Cross River Rail would undoubtedly deliver substantial benefits, but as with most projects that involve building tunnels and underground stations in the centre of Australia’s cities, the high cost of construction is a huge hurdle to overcome. Governments find it hard not to gild the BCA lily.

Planners know depressingly little about a city’s impacts on our mental health

Recent research points to the possibility that living in cities might be associated with higher rates of depression and anxiety. Some studies suggest that specific aspects of urban life might be “depressogenic” – in other words, lead to poor mental health.

There seems to be no end to the evils that public health academics attribute to the built environment. We’ve already got “obesogenic” environments, now it’s “depressogenic” cities. Seriously?

The idea that urban living has a negative impact on mental health goes back to the nineteenth century e.g. Durkheim and Guyau. What’s different now is that rural areas have greater health problems across a range of categories compared to Australia’s big cities e.g. suicide. I get that city living can be stressful, but I expect a livelihood that’s directly or indirectly at the mercy of the weather and dramatic fluctuations in export prices can be pretty stressful too.

This article doesn’t present any original research showing that cities are bad for mental health relative to other urban forms. It relies on a link to a Guardian article which in turn relies on a single German study which has a dead link. The author largely points to general ideas, like “researchers are increasingly demonstrating that access to social networks is important for helping us to cope with stressful life events”. Sure, but that’s not evidence cities are worse at this than towns or hamlets; or that dense areas are worse than low density ones.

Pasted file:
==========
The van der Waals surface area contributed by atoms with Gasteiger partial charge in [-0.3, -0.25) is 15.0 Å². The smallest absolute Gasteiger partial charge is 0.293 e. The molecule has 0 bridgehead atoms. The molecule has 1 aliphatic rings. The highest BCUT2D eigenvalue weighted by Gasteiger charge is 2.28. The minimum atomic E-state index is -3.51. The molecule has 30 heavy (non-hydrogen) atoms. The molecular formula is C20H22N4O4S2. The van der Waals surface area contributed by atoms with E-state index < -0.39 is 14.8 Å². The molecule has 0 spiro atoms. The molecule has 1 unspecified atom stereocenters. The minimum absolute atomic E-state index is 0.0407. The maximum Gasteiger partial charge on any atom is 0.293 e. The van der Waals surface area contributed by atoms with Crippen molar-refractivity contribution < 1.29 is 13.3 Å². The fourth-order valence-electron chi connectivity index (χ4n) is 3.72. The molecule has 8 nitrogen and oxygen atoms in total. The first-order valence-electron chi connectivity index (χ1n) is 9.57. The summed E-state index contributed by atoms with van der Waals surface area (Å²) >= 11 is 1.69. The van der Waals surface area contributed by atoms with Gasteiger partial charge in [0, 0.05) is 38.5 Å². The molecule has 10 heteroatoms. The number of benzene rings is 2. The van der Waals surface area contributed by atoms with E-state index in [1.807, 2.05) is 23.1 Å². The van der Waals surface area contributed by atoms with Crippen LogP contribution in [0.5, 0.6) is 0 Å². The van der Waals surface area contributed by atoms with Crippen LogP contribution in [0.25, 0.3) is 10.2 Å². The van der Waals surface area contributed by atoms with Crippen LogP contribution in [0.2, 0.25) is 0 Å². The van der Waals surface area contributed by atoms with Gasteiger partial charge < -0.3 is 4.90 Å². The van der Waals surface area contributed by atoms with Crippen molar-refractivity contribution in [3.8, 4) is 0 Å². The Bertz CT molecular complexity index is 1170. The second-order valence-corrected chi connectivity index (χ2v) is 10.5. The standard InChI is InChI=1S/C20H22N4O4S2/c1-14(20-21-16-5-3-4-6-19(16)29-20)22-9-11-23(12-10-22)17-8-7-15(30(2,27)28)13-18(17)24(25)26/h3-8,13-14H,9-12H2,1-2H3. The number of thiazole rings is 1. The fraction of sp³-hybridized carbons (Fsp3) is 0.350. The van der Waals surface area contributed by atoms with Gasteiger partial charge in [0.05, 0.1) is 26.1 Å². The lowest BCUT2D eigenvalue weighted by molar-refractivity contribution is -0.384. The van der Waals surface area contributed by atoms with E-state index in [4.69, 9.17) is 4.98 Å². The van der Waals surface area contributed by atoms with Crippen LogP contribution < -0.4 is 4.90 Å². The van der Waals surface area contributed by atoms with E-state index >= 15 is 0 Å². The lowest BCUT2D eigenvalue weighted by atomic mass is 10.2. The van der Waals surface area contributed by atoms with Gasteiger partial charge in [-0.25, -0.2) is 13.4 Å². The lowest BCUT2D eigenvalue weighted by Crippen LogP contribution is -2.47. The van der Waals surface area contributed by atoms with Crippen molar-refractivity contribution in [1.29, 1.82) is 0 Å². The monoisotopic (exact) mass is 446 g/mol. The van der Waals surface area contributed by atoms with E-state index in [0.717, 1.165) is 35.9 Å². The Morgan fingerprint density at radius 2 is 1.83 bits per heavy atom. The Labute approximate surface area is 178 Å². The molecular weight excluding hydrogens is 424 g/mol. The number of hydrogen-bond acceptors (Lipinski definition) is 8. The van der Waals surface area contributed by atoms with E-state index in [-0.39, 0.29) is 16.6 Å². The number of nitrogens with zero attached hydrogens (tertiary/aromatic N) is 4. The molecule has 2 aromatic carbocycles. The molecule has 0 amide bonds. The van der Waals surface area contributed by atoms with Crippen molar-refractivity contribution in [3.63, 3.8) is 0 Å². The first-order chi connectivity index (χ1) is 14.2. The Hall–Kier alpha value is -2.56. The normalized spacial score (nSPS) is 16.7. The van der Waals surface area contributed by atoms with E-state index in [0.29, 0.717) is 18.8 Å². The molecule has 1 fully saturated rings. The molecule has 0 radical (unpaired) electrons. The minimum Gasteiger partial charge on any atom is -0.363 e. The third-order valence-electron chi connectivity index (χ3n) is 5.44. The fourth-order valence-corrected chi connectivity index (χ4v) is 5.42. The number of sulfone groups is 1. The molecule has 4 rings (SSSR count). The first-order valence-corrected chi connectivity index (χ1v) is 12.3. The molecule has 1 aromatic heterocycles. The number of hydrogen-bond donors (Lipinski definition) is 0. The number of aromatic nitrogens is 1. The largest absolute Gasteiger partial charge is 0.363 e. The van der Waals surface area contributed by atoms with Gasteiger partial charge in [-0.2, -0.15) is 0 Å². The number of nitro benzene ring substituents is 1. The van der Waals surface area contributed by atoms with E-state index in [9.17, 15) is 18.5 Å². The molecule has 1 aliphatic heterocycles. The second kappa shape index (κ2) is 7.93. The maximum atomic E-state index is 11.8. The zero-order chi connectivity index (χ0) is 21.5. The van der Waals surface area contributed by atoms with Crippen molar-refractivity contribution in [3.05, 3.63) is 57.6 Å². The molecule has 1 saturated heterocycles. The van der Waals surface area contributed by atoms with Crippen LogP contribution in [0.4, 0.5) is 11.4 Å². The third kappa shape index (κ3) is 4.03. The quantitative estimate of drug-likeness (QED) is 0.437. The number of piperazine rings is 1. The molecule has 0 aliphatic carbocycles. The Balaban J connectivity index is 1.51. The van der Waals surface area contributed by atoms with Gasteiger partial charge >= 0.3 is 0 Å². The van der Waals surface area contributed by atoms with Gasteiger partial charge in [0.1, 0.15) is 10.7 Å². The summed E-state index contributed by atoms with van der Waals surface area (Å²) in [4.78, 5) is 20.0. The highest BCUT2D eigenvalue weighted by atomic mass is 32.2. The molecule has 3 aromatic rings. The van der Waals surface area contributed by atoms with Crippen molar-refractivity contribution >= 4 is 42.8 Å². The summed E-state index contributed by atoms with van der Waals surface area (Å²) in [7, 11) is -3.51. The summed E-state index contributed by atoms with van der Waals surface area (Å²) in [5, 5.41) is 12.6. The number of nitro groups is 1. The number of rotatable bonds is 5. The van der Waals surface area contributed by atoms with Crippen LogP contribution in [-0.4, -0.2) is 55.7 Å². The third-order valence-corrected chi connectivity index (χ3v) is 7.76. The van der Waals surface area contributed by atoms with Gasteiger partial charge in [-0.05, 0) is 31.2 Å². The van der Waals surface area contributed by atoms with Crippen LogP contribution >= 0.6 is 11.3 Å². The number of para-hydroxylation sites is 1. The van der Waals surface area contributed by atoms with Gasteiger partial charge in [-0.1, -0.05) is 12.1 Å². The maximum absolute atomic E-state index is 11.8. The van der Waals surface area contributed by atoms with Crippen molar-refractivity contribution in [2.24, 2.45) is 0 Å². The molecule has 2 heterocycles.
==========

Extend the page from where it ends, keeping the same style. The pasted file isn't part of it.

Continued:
In fact cities offer better health services, a bigger range of opportunities/stimuli, and, importantly, greater likelihood people can find others just like them. Cities are also often where family and longstanding friends live. Cities aren’t all happiness, but the warrant for promoting a term like “depressogenic” is pretty thin.

I’ve invented my own term: “carsinogenic” cities (geddit?).

Let’s rescue the 300+ miles of 1930s UK cycleways

Amazing to think the UK had over 480 km of dedicated cycleways in the 1930s. I’ve seen no evidence that anything like this, even on a much smaller scale, ever existed in Australia. I keep looking for evidence that cycling was ever historically a big phenomenon in Australia like it was in some parts of Europe, but I keep coming up empty handed (see How big was cycling in Australia in the past?).

Car lovers: Cheap public transport cannot compete with the privacy and comfort of driving

“On winter mornings, I pop my seat warmer on, I pop my music on and I don’t find the traffic all that stressful,” (Ms Purnell) said.

Driving also provides her with the privacy, space and time to have conversations with family and friends: “Again it’s one of the only windows when I haven’t got kids to deal with or my husband.”

That so many travellers choose to drive rather than take public transport is one of the key issues in urban policy. Unfortunately, their choice is too often simplistically dismissed as irrational, selfish or forced because of lack of alternatives. Good policy making requires a more sophisticated understanding of travellers’ mode choice (see also Does public transport offer enough privacy?).

See last week’s TWTWTW here.